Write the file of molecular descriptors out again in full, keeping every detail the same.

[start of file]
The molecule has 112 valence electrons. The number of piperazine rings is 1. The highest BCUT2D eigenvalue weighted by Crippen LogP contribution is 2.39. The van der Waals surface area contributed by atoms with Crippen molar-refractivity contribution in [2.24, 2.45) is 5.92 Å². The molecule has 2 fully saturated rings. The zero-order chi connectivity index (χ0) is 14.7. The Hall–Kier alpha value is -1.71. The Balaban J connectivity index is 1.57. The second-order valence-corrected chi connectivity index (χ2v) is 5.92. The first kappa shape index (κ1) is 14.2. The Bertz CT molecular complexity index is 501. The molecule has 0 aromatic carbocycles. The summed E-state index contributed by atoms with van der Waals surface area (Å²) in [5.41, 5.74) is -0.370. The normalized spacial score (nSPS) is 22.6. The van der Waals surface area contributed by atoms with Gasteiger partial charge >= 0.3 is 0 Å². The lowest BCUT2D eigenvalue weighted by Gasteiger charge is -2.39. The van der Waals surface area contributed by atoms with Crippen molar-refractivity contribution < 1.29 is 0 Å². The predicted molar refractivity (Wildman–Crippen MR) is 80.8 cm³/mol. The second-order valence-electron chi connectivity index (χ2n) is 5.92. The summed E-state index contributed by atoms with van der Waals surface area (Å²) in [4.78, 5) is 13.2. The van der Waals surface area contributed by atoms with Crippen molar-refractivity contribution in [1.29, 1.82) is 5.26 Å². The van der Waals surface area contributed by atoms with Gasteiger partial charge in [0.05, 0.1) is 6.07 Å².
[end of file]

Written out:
The molecule has 112 valence electrons. The number of piperazine rings is 1. The highest BCUT2D eigenvalue weighted by Crippen LogP contribution is 2.39. The van der Waals surface area contributed by atoms with Crippen molar-refractivity contribution in [2.24, 2.45) is 5.92 Å². The molecule has 2 fully saturated rings. The zero-order chi connectivity index (χ0) is 14.7. The Hall–Kier alpha value is -1.71. The Balaban J connectivity index is 1.57. The second-order valence-corrected chi connectivity index (χ2v) is 5.92. The first kappa shape index (κ1) is 14.2. The Bertz CT molecular complexity index is 501. The molecule has 0 aromatic carbocycles. The summed E-state index contributed by atoms with van der Waals surface area (Å²) in [5.41, 5.74) is -0.370. The normalized spacial score (nSPS) is 22.6. The van der Waals surface area contributed by atoms with Gasteiger partial charge >= 0.3 is 0 Å². The lowest BCUT2D eigenvalue weighted by Gasteiger charge is -2.39. The van der Waals surface area contributed by atoms with Crippen molar-refractivity contribution < 1.29 is 0 Å². The predicted molar refractivity (Wildman–Crippen MR) is 80.8 cm³/mol. The second-order valence-electron chi connectivity index (χ2n) is 5.92. The summed E-state index contributed by atoms with van der Waals surface area (Å²) in [4.78, 5) is 13.2. The van der Waals surface area contributed by atoms with Crippen molar-refractivity contribution in [1.29, 1.82) is 5.26 Å². The van der Waals surface area contributed by atoms with Gasteiger partial charge in [0.05, 0.1) is 6.07 Å².